Everything about Germany’s Die Zeit is decidedly different. The legacy brand, a weekly broadsheet, is “unwieldy,” says Zeit Online Editor in Chief Jochen Wegner – with detailed, longform articles running over multiple pages. Yet just last month it was voted best designed newspaper in the world by the Society for News Design in New York – for the 15th time.

Brand offshoots, too, are different. Individual podcasts, for instance, are unusually lengthy – hours long. In fact: “Our record episode is nine hours and 20 minutes,” adds Wegner. Yet: “Today, we publish 25 formats and are the market leader in downloads, recording around 20 million downloads per month – the most popular being News, and What Now.”

Wegner detailed Die Zeit’s “unusual” successes as he outlined “the slowest newsroom transformation in history” at a World Editors Forum session during WAN-IFRA’s recent World News Media Congress.

 “We still haven’t transformed at all,” he admits, citing perhaps the biggest difference of all – its structure: it has two different locations for print (Hamburg) and digital (Berlin) newsrooms, separated by a two-hour train ride. Its editorial teams are separate too, with each operation led by an independent Editor in Chief.

This year, 20 years after The New York Times merged its print and online teams, Die Zeit is finally, slowly, following suit, says Wegner. “At the end of last year, for the first time in our nearly 80-year history, we all gathered in person to discuss our shared future.”

Die Zeit’s winning entry in Best Designed Newspaper in the World category. The Judges comments: ‘This is print storytelling at its very best. Every move made by the team at DIE ZEIT is rooted in intentional decision-making, restraint and surprise.’ Source: The Society for News Design

‘Anders Anders’: daring, differently

Die Zeit has grown its paid circulation by 40% over the past two decades. Print circulation has, in recent years, been falling, “but rather slowly.”

 ‘We now operate the most profitable medium for digital reader revenue in Germany. This is due to the fact that our digital subscription, against recommendations, costs exactly the same as the print subscription. There’s no discount.’

Wegner has been steering Zeit Online since 2013, and a member of Die Zeit’s editorial board since 2019. He gets to the crux of a newsroom transformation characterised largely in terms of the scale of its growth – at a time when newsrooms have been fighting to survive.

‘The central reasons are probably somewhat simple: they lie in a certain way in which we understand journalism, and they are based on the fact that we have often done the opposite of what we were advised to do.’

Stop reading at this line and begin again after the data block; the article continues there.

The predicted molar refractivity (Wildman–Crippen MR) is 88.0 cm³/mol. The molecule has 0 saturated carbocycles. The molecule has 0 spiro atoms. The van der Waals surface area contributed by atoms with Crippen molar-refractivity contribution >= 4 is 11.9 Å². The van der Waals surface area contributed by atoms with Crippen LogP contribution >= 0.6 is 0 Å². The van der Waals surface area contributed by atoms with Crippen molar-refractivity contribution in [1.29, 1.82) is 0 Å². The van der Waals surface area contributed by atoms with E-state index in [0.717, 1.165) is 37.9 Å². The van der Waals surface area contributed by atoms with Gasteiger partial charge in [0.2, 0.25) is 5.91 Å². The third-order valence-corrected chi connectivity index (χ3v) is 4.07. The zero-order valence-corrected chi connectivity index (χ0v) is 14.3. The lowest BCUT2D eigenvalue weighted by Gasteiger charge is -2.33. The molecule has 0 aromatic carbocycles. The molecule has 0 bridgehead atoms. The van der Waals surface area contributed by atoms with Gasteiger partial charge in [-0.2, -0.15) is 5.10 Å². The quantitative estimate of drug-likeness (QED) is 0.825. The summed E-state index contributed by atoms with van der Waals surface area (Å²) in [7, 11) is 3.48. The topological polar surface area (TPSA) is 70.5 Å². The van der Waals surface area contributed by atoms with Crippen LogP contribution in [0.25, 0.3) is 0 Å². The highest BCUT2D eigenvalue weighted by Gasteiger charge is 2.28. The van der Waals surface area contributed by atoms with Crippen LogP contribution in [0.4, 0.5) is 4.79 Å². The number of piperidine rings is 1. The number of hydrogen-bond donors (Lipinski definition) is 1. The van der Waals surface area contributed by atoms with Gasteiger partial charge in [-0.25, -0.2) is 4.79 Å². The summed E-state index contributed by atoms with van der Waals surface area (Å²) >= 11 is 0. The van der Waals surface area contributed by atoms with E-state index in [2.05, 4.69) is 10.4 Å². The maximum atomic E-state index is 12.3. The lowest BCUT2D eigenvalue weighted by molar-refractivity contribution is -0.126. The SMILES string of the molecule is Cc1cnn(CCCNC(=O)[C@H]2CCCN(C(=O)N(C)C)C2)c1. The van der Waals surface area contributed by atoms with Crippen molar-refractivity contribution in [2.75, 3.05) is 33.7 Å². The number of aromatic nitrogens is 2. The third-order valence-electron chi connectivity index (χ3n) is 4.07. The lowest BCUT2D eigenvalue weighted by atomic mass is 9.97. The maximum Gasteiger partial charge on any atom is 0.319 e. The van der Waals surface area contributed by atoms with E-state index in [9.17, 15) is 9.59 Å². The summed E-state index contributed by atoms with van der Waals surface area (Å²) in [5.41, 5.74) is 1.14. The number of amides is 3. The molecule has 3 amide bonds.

Their marketing slogan, Anders Anders (different), signals: ”This site is different.”

Bucking trends – and setting records

Die Zeit never stopped investing in, and maintaining, their print portfolio – and still doesn’t have an online-first policy, says Wegner. Yet its newsroom has a reputation for being innovative: “Of course, we have AI projects; we built a lot of AI features ourselves – but these are probably not the main reasons for our growth.”

What they did do…

Invested in digital-only editorial teams: “Our online team has grown almost five-fold over the past 10 years.”
“Massively expanded” the data journalism team since the pandemic: “Data journalism is the most important pillar for our subscription growth.”
Established various purely digital departments: “Science, medicine, we work family psychology, personal finance and even cooking.”
Expanded digital magazine journalism: “Most recently with Zeit Unboxing and Zeit Weekend.”

‘Tinder for politics’ – building communities with NextGen events

Wegner attributes Die Zeit’s digital growth to its political impartiality, and its core identity of being so open to discussion that they never restricted or limited reader comments: “Each week we actively review around 80 to 100,000 user comments on the site.”

This has generated an increasingly loyal community. “Friends of Zeit, the exclusive subscriber community, is 350 000 members strong, “and they really show up at our events,” says Wegner.

“We have come to understand, as Jeff Jarvis would say, that we are not actually in the business of selling information. Anyone who subscribes to the site becomes a part of something bigger.”

This was proven in 2016, when they set out to launch  Z2X, their first ‘Ideas Festival’ in Berllin, to commemorate Zeit Online’s 20th anniversary.

The aim was to invite 1 000 20- to 29-year-olds to discuss topical issues.

“Tens of thousands took part in the first test; since then, hundreds of thousands of people in dozens of countries have participated,” says Wegner.

See his Ted Talk on the experience of pairing dissenting strangers to talk politics.

Plan D: Seeking solutions

Several highly successful spin-off events followed: My Country Talks is now an award-winning non-profit organisation that “helps societies around the world to connect over the issues that divide them.”

The fourth iteration of Europe Talks, launched in 2018, is underway, as is Project Plan D, which was piloted last month.

“It’s just starting and while we are still in the test phase, we collected more than 3 000 problems and 400 solutions. Now we are bringing people together, and will probably organise a problem-solving festival.”

SEE: Does Contact Reduce Affective Polarization? Field Evidence from Germany is a 2023 study by economists Adrian Blattner of Stanford University and Martin Koenen of Harvard University that found that just one My Country Talks conversation between political opposites can significantly reduce affective polarisation. 

The post How Die Zeit’s go-slow strategy defied the odds appeared first on WAN-IFRA.